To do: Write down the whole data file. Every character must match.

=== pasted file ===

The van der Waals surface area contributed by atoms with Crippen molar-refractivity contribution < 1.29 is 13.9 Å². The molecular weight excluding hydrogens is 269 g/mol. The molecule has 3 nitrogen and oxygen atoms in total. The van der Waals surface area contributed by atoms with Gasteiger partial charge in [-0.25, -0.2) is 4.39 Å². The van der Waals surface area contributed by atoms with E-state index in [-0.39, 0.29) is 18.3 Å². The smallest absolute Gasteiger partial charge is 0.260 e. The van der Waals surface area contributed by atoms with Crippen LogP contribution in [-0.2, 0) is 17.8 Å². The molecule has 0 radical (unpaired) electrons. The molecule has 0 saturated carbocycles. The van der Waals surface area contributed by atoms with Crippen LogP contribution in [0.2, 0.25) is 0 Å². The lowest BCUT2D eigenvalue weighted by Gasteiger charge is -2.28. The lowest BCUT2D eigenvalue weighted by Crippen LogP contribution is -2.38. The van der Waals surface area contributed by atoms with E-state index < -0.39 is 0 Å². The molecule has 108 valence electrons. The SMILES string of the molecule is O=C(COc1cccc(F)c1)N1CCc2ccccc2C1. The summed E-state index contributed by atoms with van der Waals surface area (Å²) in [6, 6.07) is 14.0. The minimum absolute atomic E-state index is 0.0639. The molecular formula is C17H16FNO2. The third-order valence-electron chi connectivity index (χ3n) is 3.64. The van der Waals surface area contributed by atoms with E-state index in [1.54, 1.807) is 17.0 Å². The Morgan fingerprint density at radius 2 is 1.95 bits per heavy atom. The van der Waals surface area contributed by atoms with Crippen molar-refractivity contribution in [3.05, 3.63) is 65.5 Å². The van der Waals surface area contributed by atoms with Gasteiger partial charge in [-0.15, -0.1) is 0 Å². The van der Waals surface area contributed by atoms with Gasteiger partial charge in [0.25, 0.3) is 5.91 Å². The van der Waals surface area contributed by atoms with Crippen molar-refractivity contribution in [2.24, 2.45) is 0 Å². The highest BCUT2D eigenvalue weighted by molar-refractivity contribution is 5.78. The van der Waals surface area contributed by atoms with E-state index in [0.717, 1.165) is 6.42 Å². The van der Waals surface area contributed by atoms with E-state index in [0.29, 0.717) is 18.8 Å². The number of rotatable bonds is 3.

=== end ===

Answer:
The van der Waals surface area contributed by atoms with Crippen molar-refractivity contribution < 1.29 is 13.9 Å². The molecular weight excluding hydrogens is 269 g/mol. The molecule has 3 nitrogen and oxygen atoms in total. The van der Waals surface area contributed by atoms with Gasteiger partial charge in [-0.25, -0.2) is 4.39 Å². The van der Waals surface area contributed by atoms with E-state index in [-0.39, 0.29) is 18.3 Å². The smallest absolute Gasteiger partial charge is 0.260 e. The van der Waals surface area contributed by atoms with Crippen LogP contribution in [-0.2, 0) is 17.8 Å². The molecule has 0 radical (unpaired) electrons. The molecule has 0 saturated carbocycles. The van der Waals surface area contributed by atoms with Crippen LogP contribution in [0.2, 0.25) is 0 Å². The lowest BCUT2D eigenvalue weighted by Gasteiger charge is -2.28. The lowest BCUT2D eigenvalue weighted by Crippen LogP contribution is -2.38. The van der Waals surface area contributed by atoms with E-state index < -0.39 is 0 Å². The molecule has 108 valence electrons. The SMILES string of the molecule is O=C(COc1cccc(F)c1)N1CCc2ccccc2C1. The summed E-state index contributed by atoms with van der Waals surface area (Å²) in [6, 6.07) is 14.0. The minimum absolute atomic E-state index is 0.0639. The molecular formula is C17H16FNO2. The third-order valence-electron chi connectivity index (χ3n) is 3.64. The van der Waals surface area contributed by atoms with E-state index in [1.54, 1.807) is 17.0 Å². The Morgan fingerprint density at radius 2 is 1.95 bits per heavy atom. The van der Waals surface area contributed by atoms with Crippen molar-refractivity contribution in [3.05, 3.63) is 65.5 Å². The van der Waals surface area contributed by atoms with Gasteiger partial charge in [-0.15, -0.1) is 0 Å². The van der Waals surface area contributed by atoms with Gasteiger partial charge in [0.25, 0.3) is 5.91 Å². The van der Waals surface area contributed by atoms with Crippen molar-refractivity contribution in [2.24, 2.45) is 0 Å². The highest BCUT2D eigenvalue weighted by molar-refractivity contribution is 5.78. The van der Waals surface area contributed by atoms with E-state index in [0.717, 1.165) is 6.42 Å². The van der Waals surface area contributed by atoms with E-state index in [0.29, 0.717) is 18.8 Å². The number of rotatable bonds is 3.